Kyphoplasty is a minimally invasive back surgery procedure that can be performed either under local or general anesthetic. The procedure is similar to vertebroplasty, but is more extensive in its scope and applications.
This vertebral repair procedure is used to correct spinal fractures when a loss of spinal stability is demonstrated in one or more levels or when the actual vertebra has completely collapsed.
Vertebral breakage can result from traumatic injury in any patient. However, they are most commonly found in elderly patients in the form of compression fractures. Many of these simply occur due to a loss of bone density (typically from osteoporosis) or advanced spinal degeneration.
Severe vertebral fractures can enact serious health effects, including spinal instability, paralysis and even death in rare instances.
This discussion provides insight to vertebral repair surgeries that can be used to restore form and function to the skeletal bones in the spine.
This vertebral repair procedure is performed through a small incision in the back. The orthopedic surgeon views the area to be treated under live X-ray for improved accuracy with the procedural steps.
First, a balloon catheter is inserted into the fracture. The catheter is positioned carefully into the area that has collapsed. The catheter is then inflated using sterile liquid. This inflation re-creates the anatomical space that was lost by the collapsed vertebra.
After this space has been created, the catheter is carefully removed, leaving the open space. A needle is inserted into the open cavity. This open area is now filled with special cement called PMMA (polymethylmethacrylate acrylic cement). This cement hardens quickly, providing spinal stability in the fractured and collapsed level almost immediately. The needle is withdrawn and the incision closed.
Most patients can return home shortly after the operation, although some may be kept overnight for observation. This is particularly true for senior patients or those with significant pre-existing health concerns.
This procedure involves the standard back surgery risks and potential complications, such as bleeding or infection. There is also increased chance of nerve damage from usage of the inflatable catheter.
There are specific risks in this procedure that involve the PMMA cement. This material is not approved by the FDA. So far, no substance has passed federal safety testing for injection into a vertebral bone. There is a moderate risk of leakage of the cement, prior to it hardening. There is a greater chance of this occurring with this procedure than with vertebroplasty, since the area to be filled is larger. If it does leak, it can compress the spinal nerves, causing serious neurological problems.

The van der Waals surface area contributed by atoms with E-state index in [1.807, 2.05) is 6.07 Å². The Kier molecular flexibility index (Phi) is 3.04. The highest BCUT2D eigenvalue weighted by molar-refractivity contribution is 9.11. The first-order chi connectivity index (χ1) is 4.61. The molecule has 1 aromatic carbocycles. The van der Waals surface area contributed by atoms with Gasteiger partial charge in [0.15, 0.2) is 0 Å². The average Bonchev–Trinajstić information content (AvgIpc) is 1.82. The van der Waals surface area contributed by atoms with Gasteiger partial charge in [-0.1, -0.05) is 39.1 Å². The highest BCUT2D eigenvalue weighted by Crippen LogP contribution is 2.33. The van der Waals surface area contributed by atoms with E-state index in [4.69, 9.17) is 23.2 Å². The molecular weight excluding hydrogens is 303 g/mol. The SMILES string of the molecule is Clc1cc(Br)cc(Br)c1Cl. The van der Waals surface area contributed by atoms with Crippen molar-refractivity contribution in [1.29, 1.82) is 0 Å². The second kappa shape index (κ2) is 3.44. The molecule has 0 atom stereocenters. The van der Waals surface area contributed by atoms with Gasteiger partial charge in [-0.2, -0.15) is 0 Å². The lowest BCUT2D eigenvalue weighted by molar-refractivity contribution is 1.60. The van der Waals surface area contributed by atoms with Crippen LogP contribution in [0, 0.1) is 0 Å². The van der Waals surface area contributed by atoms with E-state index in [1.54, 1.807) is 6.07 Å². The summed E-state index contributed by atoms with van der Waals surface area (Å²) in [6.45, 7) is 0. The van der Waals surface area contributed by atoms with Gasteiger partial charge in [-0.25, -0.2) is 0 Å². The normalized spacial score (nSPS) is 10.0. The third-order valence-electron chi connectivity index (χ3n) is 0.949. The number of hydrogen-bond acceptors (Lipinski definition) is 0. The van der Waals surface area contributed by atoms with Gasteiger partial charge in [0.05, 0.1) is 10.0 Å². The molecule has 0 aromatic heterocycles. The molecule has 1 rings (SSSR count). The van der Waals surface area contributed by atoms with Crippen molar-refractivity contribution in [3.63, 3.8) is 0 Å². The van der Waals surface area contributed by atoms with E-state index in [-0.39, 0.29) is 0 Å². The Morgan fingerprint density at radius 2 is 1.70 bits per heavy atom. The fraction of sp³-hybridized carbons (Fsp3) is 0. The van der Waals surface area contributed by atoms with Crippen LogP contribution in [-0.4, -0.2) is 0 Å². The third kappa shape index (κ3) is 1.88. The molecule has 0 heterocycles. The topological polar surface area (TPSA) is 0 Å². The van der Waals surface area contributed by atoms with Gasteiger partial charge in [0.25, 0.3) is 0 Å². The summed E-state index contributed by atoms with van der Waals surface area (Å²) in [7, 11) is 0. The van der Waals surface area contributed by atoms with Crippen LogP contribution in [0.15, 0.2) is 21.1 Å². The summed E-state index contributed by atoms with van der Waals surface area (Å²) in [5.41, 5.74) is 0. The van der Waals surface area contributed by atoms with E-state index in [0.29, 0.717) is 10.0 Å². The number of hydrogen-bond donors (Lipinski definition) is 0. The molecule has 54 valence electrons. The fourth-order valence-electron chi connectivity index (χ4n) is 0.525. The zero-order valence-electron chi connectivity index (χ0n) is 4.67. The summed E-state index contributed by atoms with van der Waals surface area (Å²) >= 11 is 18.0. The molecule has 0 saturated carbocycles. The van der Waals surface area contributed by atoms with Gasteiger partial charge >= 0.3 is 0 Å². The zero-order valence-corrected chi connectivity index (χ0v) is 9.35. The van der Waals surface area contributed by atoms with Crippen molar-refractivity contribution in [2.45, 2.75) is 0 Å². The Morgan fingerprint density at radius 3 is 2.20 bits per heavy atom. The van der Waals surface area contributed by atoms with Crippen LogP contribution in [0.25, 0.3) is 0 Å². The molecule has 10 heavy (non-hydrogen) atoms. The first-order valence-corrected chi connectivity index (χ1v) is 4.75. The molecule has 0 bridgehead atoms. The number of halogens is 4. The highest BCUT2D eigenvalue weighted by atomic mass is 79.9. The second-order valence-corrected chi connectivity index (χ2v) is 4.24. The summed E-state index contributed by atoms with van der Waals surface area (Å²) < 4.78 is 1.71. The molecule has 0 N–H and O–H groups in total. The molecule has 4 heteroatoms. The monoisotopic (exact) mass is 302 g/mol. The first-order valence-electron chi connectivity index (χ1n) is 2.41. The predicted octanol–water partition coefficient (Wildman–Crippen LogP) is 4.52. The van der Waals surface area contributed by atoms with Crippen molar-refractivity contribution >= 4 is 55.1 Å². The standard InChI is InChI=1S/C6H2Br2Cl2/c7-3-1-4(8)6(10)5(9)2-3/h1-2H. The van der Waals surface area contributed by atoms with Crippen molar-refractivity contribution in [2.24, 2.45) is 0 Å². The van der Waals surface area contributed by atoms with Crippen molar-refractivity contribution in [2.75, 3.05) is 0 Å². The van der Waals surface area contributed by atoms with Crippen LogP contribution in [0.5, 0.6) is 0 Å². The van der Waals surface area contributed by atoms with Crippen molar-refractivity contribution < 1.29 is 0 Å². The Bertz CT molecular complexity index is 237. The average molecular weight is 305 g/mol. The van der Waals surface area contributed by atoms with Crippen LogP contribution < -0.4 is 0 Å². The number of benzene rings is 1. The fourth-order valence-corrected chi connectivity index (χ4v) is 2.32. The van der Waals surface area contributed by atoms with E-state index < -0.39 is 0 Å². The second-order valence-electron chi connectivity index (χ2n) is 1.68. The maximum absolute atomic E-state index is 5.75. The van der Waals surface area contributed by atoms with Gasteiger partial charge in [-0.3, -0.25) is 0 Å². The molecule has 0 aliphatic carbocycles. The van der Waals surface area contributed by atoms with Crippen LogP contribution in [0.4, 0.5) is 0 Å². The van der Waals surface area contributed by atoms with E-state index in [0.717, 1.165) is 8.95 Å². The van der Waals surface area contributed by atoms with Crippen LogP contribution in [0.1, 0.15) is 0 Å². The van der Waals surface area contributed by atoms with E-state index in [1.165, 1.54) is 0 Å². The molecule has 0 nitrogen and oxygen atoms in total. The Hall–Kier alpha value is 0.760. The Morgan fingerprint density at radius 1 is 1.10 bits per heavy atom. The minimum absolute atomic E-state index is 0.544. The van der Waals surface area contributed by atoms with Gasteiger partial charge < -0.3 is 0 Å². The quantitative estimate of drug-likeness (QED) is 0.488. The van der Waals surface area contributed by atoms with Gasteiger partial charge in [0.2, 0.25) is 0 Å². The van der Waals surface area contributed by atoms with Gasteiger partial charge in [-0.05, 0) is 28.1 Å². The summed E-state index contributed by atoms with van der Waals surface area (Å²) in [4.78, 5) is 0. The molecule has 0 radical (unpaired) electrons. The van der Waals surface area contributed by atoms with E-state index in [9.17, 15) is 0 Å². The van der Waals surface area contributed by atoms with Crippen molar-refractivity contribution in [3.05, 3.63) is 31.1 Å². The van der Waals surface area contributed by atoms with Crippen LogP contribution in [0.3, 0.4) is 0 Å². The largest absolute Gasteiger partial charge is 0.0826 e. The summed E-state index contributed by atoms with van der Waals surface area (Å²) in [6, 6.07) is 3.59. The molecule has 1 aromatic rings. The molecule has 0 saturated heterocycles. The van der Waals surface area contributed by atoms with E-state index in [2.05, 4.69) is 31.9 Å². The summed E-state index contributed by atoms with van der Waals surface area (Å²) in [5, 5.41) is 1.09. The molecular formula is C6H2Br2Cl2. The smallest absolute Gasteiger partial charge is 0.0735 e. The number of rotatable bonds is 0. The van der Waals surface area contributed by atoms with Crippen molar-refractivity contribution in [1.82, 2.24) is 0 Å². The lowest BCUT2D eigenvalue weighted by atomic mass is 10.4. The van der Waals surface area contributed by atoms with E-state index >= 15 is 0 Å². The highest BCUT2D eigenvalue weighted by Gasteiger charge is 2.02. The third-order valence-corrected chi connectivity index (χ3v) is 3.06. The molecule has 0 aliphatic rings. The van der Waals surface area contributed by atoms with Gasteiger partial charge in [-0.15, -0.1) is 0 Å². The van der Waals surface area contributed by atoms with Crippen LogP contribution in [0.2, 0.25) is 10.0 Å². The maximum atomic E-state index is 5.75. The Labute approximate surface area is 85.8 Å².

Once the cement comes in contact with nerve tissue, effects will be very difficult to treat and the patient may suffer lasting functional impairment. It is also possible for the cement to get into the circulatory system, causing heart or lung problems, or even death.
This is an excellent minimally invasive back surgery procedure for correcting serious vertebral fractures. The success rate is close to 90%. This procedure is most often used when the fracture is very large and has caused the vertebrae to collapse.
For less extensive fractures, vertebroplasty may be a better option. Obviously, consider all spinal surgeries as a last resort and make sure to research the procedure and surgeon carefully.
Minor vertebral fractures typically do not enact enough significant health risk to warrant any treatment at all. As long as no instability exists and all neurological tissue is sound, then simply waiting for the vertebra to heal itself may be the ideal course of action.
It may be difficult to find a surgeon who performs this technique in some areas. It is not universally accepted as a viable treatment option and some care providers are hesitant to work with the PMMA cement due to the obvious legal liabilities involved.